Hannah Wiser, Assistant Consultant, joined FRG’s NEET program in 2019. She recently reflected on the company’s workplace culture.
There are three words that best describe the culture at FRG: communal, sociable, and spontaneous. These traits are fitting for a firm that bridges technology and financial risk management. FRG works to align ever-evolving technology practices with changes in business and regulation. When a workplace values a sense of community, is socially inclusive, and breaks mundane convention, constructive interaction becomes the norm. The result? Teammates communicate more effectively—with each other, as well as with the client. Such an environment increases productivity and allows space for trusting relationships to grow. FRG lives by this, nurturing the skills that not only improve business, but also make this work fulfilling and satisfying.
Most teams at FRG are made up of a mix of people from different backgrounds, which fuels a sense of communal strength. Everyone at FRG is welcoming and approachable, regardless of position, education, or experience level. Because every project comes with its own challenges, teammates depend on each other to learn and get the job done. Each person is considered a valuable addition to the team, whether they are just graduating from college or already experts in the risk field.
People have a basic need to feel included. The FRG office seems to have been designed with this in mind, with several areas available for coworkers to gather organically. It is common to see people in the breakroom talking about their weekend or their hobbies. There is also space to chat in the front lobby, where a campfire-style seating area doubles as a place to take a break and a place to work with others.
Lastly, nothing brings people together like breakfast at FRG. Management will often brighten the morning with a stack of Bruegger’s Bagels in the breakroom. And not just any bagels: to help determine which flavors are the office favorites, they sent an employee survey to build the order that is used today.
While bagels are typically a surprise, some groups regularly bring food to the office. Many look forward to Fridays in particular. That is when the Chic-Fil-A Club brings in Chicken Mini Trays, and when the Duck Doughnuts club brings in doughnuts.
The people at FRG seek opportunities for their coworkers to participate in activities together. The office’s veteran event planners lead a team of volunteers who outline and detail these activities. Most notable is the FRG bi-annual meeting, a day-long event which begins as a company-wide presentation, then transitions to a team-building event (such as go-karting, laser tag, or trivia), and ends in a catered celebration with coworkers and clients. Other, less formal occasions that spot the calendar include charity cook-offs, baby showers, and white elephant gift exchanges.
Socializing is encouraged at FRG, both inside and outside the office. Lunchtime cookouts and pick-up basketball games often happen when the weather is nice. Employees with special interests like golf, poker, bowling, board games, and sporting events get together after hours to pursue their hobbies. Going off-site to visit clients often means catching up with colleagues and former coworkers. These trips also allow some classes of the New Employee Excellence Training program to get to know their future managers. In these ways, entertaining is a valuable skill practiced at FRG.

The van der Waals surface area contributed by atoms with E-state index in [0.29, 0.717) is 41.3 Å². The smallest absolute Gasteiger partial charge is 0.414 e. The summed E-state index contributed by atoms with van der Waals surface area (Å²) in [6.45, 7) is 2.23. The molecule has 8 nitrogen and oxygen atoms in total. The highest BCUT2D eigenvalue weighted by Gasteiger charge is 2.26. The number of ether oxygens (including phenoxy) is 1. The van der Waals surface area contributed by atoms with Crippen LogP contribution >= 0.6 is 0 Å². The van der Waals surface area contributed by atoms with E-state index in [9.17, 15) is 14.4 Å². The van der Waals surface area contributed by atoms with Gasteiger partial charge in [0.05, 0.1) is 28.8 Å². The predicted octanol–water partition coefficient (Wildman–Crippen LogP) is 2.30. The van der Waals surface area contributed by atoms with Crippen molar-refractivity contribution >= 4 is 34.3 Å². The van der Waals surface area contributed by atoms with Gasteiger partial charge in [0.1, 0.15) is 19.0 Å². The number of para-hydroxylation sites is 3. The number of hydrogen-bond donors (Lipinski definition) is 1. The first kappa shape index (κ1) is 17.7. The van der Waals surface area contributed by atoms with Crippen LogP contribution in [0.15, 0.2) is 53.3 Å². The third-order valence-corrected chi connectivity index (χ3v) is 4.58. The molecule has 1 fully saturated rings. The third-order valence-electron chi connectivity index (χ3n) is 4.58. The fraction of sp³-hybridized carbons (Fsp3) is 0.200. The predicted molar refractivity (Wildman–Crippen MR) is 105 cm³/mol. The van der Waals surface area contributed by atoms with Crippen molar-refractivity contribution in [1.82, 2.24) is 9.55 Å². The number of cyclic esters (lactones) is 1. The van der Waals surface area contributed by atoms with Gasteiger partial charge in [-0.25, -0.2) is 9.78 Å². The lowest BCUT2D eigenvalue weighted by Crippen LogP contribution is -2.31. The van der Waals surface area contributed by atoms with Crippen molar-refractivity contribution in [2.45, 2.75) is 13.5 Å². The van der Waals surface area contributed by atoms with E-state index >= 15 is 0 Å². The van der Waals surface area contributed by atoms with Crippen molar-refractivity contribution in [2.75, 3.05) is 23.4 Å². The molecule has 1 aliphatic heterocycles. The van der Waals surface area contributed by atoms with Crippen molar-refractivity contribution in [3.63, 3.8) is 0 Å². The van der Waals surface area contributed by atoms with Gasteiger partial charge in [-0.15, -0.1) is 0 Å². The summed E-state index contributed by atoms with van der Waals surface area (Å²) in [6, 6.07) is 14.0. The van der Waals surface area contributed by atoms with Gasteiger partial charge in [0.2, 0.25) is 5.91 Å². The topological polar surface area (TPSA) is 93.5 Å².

No one has to eat lunch alone at FRG. Regular lunch outings make work more social, and they also facilitate conversation across teams and levels of management. Over a sandwich colleagues will trade stories about past projects, or share tips that range from the best places to eat in Chicago to investment strategy. Eating outside the office also gives new employees a chance to become acclimated to the area and helps make Cary feel like home.
Considering the pivot-prone nature of work that takes place at FRG, spontaneity can (ironically) be beneficial to practice. That might mean a group visit to the downstairs coffee machine, or a quick game of chess. Allowing time and space for bursts of fun can help keep someone sharp, engaged, and relaxed. Many people enjoy the 4×4 Rubik’s cube, puzzles, indoor basketball hoop, and mini golf clubs that are sprinkled around the office.
Because FRG is a team-centric firm, some employees prefer breaks that are social as well as challenging. For instance, there are two chess boards set up permanently in the communal area specifically for the game Bughouse. This timed game of team chess involves partners feeding each other the pieces they take from their opponent. This keeps both players and spectators on their toes.
To operate in an environment like FRG, employees need quick access to information while keeping interruptions to a minimum. For this reason, instant messaging is a major way to communicate at FRG. The firm’s organizational structure is notably flat. This is supported by the ease of access that instant messaging allows. Employees can ping anyone in the company – including the partners – at any time. The informality of messaging can be less cumbersome than traditional email and blurs team boundaries, encouraging a sense of unity. This expedites sharing ideas, troubleshooting, and getting answers quickly. There is also something to be said about unprompted witty banter in a friendly group chat that builds a further bond.
The well-being of employees is an important factor to building a strong company. By promoting a culture that is communal, sociable, and spontaneous, FRG offers advantages to its employees that go beyond the cubicle. Most importantly, how employees feel about their job has a significant impact on their quality of life. A strong culture makes business feel real and interpersonal, and FRG gets this.